After years of loyal service to the Party, his idealism turned to horror when he learned of the Soviet labor camps and the mass murders under Stalin in the late 1930's. He also discovered that the Communist Party had penetrated to the highest levels of government in the U.S. and that Soviet intelligence agents were using him as a conduit of government and military secrets. He realized that his loyalty was being corrupted into treason by the Soviet spy system. As Chambers agonized over breaking with the Party and exposing his old friends., he looked back to Lynbrook.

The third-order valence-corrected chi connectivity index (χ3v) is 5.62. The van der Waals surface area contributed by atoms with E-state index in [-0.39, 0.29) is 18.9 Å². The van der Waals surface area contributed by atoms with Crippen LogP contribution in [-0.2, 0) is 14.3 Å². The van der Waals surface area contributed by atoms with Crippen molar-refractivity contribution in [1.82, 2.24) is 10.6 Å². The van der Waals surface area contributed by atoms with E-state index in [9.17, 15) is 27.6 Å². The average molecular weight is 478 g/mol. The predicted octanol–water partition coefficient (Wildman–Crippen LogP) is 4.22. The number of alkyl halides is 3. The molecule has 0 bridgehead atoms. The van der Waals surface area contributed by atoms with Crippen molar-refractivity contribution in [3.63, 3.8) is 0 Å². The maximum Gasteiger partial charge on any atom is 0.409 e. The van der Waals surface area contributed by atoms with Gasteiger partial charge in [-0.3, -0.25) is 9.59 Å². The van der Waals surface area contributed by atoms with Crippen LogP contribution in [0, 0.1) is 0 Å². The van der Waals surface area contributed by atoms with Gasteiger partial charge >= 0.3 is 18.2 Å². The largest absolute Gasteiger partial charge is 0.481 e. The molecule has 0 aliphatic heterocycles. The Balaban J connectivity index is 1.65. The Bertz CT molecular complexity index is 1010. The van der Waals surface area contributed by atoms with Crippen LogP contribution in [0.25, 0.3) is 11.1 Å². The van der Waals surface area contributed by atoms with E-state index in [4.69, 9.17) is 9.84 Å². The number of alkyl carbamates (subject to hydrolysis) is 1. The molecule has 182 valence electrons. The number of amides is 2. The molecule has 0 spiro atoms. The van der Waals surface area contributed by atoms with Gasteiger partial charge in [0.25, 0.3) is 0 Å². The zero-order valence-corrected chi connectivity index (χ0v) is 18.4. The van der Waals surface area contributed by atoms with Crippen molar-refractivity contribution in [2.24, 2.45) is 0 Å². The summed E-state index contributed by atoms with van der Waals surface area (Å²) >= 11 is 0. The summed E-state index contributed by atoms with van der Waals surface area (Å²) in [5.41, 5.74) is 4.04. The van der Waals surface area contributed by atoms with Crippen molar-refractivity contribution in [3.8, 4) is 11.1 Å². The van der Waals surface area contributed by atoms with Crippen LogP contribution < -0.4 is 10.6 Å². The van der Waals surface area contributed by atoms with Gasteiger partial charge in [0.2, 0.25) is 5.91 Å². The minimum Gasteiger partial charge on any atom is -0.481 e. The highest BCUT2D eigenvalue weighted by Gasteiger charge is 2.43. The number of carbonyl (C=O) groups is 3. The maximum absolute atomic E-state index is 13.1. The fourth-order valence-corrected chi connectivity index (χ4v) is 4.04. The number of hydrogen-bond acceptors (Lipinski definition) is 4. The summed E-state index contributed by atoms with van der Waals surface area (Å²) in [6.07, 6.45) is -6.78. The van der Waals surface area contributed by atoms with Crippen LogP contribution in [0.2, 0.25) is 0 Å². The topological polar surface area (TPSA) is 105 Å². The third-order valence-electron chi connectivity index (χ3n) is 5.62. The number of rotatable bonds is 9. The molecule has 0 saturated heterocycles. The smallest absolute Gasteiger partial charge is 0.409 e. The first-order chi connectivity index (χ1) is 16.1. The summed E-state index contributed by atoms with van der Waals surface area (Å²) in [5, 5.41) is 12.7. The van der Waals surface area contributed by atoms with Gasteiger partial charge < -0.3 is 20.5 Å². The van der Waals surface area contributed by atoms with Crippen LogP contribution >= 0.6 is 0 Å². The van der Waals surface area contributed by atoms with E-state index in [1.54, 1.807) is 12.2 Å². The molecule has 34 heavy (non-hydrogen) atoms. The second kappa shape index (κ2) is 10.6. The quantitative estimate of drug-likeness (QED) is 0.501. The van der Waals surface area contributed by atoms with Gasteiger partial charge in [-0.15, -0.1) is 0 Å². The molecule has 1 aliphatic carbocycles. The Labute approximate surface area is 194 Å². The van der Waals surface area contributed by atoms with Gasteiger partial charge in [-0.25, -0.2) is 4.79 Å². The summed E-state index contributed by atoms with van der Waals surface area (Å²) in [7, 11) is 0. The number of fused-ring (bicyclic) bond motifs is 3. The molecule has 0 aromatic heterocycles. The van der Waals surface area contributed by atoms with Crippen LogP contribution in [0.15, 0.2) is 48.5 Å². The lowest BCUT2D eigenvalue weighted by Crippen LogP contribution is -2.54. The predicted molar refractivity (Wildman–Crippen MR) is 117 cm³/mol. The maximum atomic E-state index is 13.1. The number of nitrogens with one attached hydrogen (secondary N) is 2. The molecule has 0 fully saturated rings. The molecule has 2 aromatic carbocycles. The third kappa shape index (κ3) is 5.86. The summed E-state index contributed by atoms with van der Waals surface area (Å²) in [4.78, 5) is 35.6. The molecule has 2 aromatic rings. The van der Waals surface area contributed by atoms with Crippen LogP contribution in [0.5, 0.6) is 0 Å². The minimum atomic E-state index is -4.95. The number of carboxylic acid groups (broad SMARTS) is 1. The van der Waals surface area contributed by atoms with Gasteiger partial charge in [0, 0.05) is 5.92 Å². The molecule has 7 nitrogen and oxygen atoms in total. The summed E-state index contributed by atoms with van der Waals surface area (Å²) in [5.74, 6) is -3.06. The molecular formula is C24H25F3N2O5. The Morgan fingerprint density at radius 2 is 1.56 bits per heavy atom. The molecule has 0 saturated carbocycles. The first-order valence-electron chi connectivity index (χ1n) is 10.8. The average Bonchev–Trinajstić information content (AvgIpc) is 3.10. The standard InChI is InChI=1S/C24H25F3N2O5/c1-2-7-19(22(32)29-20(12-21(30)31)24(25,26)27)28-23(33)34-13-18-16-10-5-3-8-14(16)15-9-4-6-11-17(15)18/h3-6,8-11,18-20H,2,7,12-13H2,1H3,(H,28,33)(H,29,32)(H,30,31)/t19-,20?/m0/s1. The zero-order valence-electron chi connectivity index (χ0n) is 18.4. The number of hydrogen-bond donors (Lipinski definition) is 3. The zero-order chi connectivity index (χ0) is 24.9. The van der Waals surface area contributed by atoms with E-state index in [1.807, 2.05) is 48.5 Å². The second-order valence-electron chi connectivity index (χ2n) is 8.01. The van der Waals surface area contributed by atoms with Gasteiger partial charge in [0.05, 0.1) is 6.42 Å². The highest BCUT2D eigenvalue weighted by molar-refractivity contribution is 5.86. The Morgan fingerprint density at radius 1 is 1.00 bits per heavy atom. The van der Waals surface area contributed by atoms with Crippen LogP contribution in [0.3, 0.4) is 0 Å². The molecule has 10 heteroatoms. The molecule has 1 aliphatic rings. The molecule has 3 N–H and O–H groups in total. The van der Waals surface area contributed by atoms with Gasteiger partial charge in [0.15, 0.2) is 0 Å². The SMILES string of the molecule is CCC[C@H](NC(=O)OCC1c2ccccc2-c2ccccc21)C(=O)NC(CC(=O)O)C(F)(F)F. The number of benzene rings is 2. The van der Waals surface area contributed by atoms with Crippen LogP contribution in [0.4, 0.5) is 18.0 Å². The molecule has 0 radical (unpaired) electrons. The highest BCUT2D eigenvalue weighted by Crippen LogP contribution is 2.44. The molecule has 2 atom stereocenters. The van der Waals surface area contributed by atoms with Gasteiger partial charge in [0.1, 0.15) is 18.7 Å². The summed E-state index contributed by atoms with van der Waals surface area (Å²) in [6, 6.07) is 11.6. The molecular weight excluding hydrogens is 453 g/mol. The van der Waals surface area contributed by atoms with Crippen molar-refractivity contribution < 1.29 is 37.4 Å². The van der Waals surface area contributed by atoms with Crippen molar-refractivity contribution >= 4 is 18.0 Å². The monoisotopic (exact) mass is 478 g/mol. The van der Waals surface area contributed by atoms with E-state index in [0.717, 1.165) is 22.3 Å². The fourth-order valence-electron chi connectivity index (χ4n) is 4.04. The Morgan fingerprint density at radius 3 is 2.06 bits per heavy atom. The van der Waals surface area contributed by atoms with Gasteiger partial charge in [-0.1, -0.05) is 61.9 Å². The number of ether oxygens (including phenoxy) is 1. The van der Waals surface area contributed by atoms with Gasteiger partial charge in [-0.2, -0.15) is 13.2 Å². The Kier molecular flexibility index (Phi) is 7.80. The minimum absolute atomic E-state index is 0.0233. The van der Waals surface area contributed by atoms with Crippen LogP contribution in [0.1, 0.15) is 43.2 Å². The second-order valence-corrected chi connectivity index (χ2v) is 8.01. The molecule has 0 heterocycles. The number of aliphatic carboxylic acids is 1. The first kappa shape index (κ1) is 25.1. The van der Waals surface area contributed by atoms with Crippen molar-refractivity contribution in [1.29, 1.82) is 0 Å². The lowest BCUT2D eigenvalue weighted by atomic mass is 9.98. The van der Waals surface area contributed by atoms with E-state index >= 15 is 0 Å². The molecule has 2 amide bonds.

In his book Cold Friday, Chambers mentions two people from the Lynbrook area - an unnamed Methodist minister and a neighbor, Dorothea Mund Ellen - who had influenced his life profoundly in his youth. Ten years later, as he contemplated breaking with Communism, the recollection of these two people would ease his passage:

I made friends with the son of the Methodist minister in a village not far from my home in Lynbrook, Long Island. In my second year at Columbia I roomed with this boy. I was often at their house and sometimes attended services with them. In the simple sense of goodness, few men could have been better than that Methodist preacher. Nor was his goodness weak; it had a hard human core. . .

Under the influence of this man and his son I tried to pray. When a decade later, in the turmoil of my break with Communism, I once more sought to pray, it seemed as if I were resuming an experience I had broken off rather than abandoned.